Multiple Degrees

Students who earn both undergraduate and advanced degrees, or two advanced degrees, from the University are identified with each designation.

Examples:

In the midst of a high-speed world, Jonathan Poston, R'76 and L'81, performs a job that still requires patience. He's the preservation director for the Historic Charleston, S.C., Foundation.

Mary Smith, '95 and GB'02, has received a promotion and is now working on Wall Street.

Centers and Institutes

Corella and Bertram F. Bonner Center for Civic Engagement; use Bonner Center for Civic Engagement for informal use.

Osher Lifelong Learning Institute; use Osher Institute for informal use.

Weinstein Center for Recreation and Wellness; use Weinstein Center for informal use.

Degrees and Designations
Academic Degrees

The following abbreviations are used to identify earned degrees.

Associate in Applied Studies A.A.S.
Associate in Liberal Arts A.L.A.
Bachelor of Applied Studies B.A.S.
Bachelor of Arts B.A.
Bachelor of Liberal Arts B.L.A.
Bachelor of Science B.S.
Bachelor of Science in Business Administration B.S.B.A.
Bachelor of Music B.Mus.
Juris Doctor J.D.
Master of Arts M.A.
Master of Science M.S.
Master of Liberal Arts M.L.A.
Master of Business Administration M.B.A.
Master of Human Resource Management M.H.R.M.
Master of Disaster Science M.D.S.

In University catalogs, commencement programs, and other similar publications, these abbreviations are used. In press releases, magazine articles, and internal publications, it is acceptable to use "associate's degree," "bachelor's degree," or "master's degree."

Do not use the terms "associate's," "bachelor's," or "master's" by themselves, since they are adjectives modifying the word "degree."

Incorrect: She earned her bachelor's in English.

Also, it is preferable to use "a degree," not "his degree" or "her degree."

Examples:

She earned a bachelor's degree in English.

She earned a B.A. in English.

Though the University does not grant doctoral degrees, there may be cases where they are referred to in copy. Use Ph.D., doctoral degree, or doctorate.

Examples:

Incorrect: Richmond's new humanities professor holds a doctorate degree from Harvard.

Correct: Richmond's new humanities professor holds a doctoral degree from Harvard.

Richmond's new humanities professor holds a doctorate from Harvard.

Richmond's new humanities professor holds a Ph.D. from Harvard.

Honorary Degrees

For those who receive honorary degrees, the letter "H" is used after the individual's name with the date the degree was conferred. Do not refer to someone as "Dr." if he or she has only an honorary doctorate.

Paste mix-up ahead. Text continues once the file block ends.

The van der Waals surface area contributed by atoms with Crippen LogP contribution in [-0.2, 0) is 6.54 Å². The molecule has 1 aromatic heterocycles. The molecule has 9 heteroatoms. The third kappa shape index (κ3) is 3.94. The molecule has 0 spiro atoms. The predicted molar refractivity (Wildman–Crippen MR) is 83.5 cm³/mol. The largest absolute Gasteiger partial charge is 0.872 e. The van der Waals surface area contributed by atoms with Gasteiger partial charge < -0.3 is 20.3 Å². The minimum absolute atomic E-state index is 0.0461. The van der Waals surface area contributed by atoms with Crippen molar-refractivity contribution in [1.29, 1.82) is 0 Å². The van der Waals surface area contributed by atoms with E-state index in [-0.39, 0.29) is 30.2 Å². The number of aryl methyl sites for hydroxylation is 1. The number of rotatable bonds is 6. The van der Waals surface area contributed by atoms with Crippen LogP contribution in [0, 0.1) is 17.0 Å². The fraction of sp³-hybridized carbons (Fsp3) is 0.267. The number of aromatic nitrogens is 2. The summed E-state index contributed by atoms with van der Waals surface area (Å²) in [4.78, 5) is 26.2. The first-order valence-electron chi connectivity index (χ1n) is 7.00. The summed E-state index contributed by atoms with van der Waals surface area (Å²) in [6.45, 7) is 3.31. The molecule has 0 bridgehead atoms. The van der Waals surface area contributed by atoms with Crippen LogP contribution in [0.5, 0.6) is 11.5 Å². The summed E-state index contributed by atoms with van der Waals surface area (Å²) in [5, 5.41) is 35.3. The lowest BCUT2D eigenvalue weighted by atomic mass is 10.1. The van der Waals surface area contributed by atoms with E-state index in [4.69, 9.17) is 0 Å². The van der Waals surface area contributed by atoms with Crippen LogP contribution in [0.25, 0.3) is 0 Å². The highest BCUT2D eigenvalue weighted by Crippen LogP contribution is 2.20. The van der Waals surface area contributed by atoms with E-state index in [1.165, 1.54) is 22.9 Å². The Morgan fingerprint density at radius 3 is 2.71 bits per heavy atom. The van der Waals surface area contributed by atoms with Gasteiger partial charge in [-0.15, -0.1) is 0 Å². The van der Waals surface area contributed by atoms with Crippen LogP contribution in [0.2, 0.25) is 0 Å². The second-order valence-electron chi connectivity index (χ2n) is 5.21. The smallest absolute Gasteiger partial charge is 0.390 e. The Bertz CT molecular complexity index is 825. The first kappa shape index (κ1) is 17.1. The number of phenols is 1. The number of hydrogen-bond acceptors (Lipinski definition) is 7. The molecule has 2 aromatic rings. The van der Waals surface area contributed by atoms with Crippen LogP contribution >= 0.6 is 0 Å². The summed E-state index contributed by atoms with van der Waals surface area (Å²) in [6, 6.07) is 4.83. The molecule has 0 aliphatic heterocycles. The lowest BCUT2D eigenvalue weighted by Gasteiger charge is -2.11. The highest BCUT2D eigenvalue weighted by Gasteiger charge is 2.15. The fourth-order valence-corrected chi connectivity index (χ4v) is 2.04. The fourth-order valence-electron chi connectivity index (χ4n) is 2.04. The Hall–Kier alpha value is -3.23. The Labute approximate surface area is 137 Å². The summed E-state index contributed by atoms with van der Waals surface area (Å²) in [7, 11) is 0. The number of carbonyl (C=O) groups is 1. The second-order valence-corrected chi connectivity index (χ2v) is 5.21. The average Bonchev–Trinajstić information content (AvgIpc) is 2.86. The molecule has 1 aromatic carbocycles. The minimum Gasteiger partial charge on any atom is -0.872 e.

The University awards the following honorary degrees:

Doctor of Laws
Doctor of Science
Doctor of Commercial Science
Doctor of Letters or Doctor of Literature
Doctor of Fine Arts
Doctor of Humanities
Doctor of Divinity
Doctor of Social Sciences
Doctor of Humane Letters
Doctor of Leadership

Board of Trustees, Associates

People who are members of the University of Richmond's Board of Trustees or Board of Associates are identified as such, either as part of the name identification or later in the copy.

Examples:

Name, W'81, and trustee

Name, R'77, and Board of Trustees member

Name, W'81, and Board of Associates member

Alumnae and Alumni

Use alumnus (alumni in the plural) when referring to a man (or group of men) who graduated from the University of Richmond. Use alumna (alumnae in the plural) when referring to a woman (or group of women) who graduated from the University. Use alumni when referring to a group of men and women who have graduated from the University. Avoid the cumbersome alumnae/i.

Examples:

Incorrect: Dr. Edward L. Ayers addressed the alumni of Westhampton College at the University of Richmond.

Correct: Dr. Edward L. Ayers addressed the alumnae of Westhampton College at the University of Richmond. Then he spoke to the alumni of Richmond College. After that, he met with a select group of alumni from both Westhampton and Richmond colleges.

Fellows

Use lowercase "f" when identifying someone with this honor.

Example:

John Doe, R'59, has been named a fellow of the American Medical Society.

Titles
Academic Titles

"Dr." is used on first reference for University professors holding doctoral degrees as well as Richmond graduates who have either academic or medical degrees. The courtesy title is not used in subsequent references for either doctoral or medical degrees.

Do not use Ph.D., M.D., D.D.S. or J.D. after the person's name.

Examples:

Correct: Dr. Joanne B. Ciulla was named to a new chair at the United Nations University International Leadership Academy. Ciulla is a professor in the Jepson School of Leadership Studies.

Incorrect: John Lawson, R'89 and M.D., has opened a reconstructive surgery practice in Reston, Va. Previously, Dr. Lawson had been in partnership with two other physicians.

Correct: Dr. John Lawson, R'89, has opened a reconstructive surgery practice in Reston, Va. Previously, Lawson had been in partnership with two other physicians.

Job Titles

Titles are capitalized when they precede a name. It is acceptable, and often preferred, to list the title after a person's name. Titles that follow names are not capitalized in flowing text; however, titles after names in a list are capitalized. (The exceptions are endowed professorships.)